Sheryl Sandberg‘s book “Lean In” was in the cross-fires this weekend by a contributor at Forbes with an article entitled “Sheryl Sandberg “Lean In” More Aspirational than Inspirational“. I actually loved the different viewpoint of the author – but then again I am a huge fan of strong women.  What I found interesting was the essence that Sheryl is not an “attainable” role model.  Hmmm.  A quote comes to mind by Leo Burnett, “When you reach for the stars, you may not quite get one, but you won’t come up with a handful of mud either.

In other words, since when do we want our role models to be ordinary?


The other interesting thing is that it’s easy to put Ms. Sandberg in the cross fires and whine “but she’s sooo successful”.  Yet, if she were a man proclaiming he goes home at 5:30 every day there would be almost unanimous respect.  People wouldn’t be arguing it’s because he has “help” etc etc.  They would compare him against his peers in the same role and say “Good for you!”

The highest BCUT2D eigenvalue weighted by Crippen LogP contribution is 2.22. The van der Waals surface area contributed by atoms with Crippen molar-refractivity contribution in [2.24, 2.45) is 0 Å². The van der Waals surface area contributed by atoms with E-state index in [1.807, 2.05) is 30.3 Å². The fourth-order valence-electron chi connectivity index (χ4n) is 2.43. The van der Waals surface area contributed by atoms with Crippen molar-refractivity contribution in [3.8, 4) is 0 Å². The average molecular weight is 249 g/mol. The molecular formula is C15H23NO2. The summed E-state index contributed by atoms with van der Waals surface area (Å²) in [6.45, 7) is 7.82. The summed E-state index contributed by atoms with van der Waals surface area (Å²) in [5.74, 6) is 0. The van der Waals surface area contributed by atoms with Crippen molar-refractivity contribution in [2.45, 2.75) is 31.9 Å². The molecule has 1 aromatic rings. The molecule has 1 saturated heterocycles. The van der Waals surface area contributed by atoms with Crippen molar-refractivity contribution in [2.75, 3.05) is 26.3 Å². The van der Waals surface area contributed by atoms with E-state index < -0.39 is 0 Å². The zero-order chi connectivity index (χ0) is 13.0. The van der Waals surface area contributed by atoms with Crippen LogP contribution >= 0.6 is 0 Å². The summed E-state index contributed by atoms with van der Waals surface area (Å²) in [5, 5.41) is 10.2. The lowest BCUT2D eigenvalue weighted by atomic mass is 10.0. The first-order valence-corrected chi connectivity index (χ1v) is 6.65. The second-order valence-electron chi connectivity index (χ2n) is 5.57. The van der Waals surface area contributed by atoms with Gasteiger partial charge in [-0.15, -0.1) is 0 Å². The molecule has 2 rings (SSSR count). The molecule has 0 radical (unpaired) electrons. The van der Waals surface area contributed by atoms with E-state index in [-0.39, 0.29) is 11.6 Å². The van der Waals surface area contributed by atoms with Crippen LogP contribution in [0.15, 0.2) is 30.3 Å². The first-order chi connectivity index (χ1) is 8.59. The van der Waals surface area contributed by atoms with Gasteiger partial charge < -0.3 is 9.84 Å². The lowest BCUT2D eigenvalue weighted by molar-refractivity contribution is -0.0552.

I started my career in tech, made a few side trips, and am now an executive in economic development. Working at Fortune 500 companies for the bulk of that career I did my time working the crazy hours. I’ve been strapped to a call desk where my hours are dictated. I know what it’s like to walk into the building at 7pm to spend the next 8 hours working to convert servers and data over. I’ve lead online projects – and been the only woman in the room.

Here’s the thing – those few women (and we NEED to be more) who work in our world are inspired by Sheryl and here’s why. Her message of a balanced life at the top is not heeded by all – especially the men. I had 1 male boss in my 18 year career who lectured his entire team about the importance of balance and actually lived it. I remember thinking “One day when I’m at his level, I want to do it his way.”

His commitment to balance actually made our team healthier. It made us perform stronger, and generally we were highly motivated. Compare that with other teams I watched where the leader was relentless in the 15+ hour work day and the request for time-in-lieu or vacation time was considered a faux pas. Guess how many people stuck around?